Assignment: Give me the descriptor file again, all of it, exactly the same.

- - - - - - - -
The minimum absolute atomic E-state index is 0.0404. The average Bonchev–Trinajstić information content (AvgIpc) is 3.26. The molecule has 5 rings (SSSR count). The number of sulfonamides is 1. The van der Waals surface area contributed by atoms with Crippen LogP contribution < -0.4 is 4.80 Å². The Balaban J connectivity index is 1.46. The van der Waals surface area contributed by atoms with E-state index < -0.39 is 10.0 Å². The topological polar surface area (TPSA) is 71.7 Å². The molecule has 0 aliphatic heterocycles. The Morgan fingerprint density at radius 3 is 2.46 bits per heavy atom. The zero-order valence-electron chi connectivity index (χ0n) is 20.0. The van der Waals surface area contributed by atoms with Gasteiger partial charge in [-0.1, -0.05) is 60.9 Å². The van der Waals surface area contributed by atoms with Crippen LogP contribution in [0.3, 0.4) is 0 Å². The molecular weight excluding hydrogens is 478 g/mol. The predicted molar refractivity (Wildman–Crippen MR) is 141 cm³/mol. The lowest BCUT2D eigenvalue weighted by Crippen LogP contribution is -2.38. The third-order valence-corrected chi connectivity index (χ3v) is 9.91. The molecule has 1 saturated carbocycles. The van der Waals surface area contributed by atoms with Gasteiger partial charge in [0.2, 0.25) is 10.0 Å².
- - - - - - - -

The minimum absolute atomic E-state index is 0.0404. The average Bonchev–Trinajstić information content (AvgIpc) is 3.26. The molecule has 5 rings (SSSR count). The number of sulfonamides is 1. The van der Waals surface area contributed by atoms with Crippen LogP contribution < -0.4 is 4.80 Å². The Balaban J connectivity index is 1.46. The van der Waals surface area contributed by atoms with E-state index < -0.39 is 10.0 Å². The topological polar surface area (TPSA) is 71.7 Å². The molecule has 0 aliphatic heterocycles. The Morgan fingerprint density at radius 3 is 2.46 bits per heavy atom. The zero-order valence-electron chi connectivity index (χ0n) is 20.0. The van der Waals surface area contributed by atoms with Gasteiger partial charge in [-0.1, -0.05) is 60.9 Å². The van der Waals surface area contributed by atoms with Crippen LogP contribution in [0.3, 0.4) is 0 Å². The molecular weight excluding hydrogens is 478 g/mol. The predicted molar refractivity (Wildman–Crippen MR) is 141 cm³/mol. The lowest BCUT2D eigenvalue weighted by Crippen LogP contribution is -2.38. The third-order valence-corrected chi connectivity index (χ3v) is 9.91. The molecule has 1 saturated carbocycles. The van der Waals surface area contributed by atoms with Gasteiger partial charge in [0.2, 0.25) is 10.0 Å².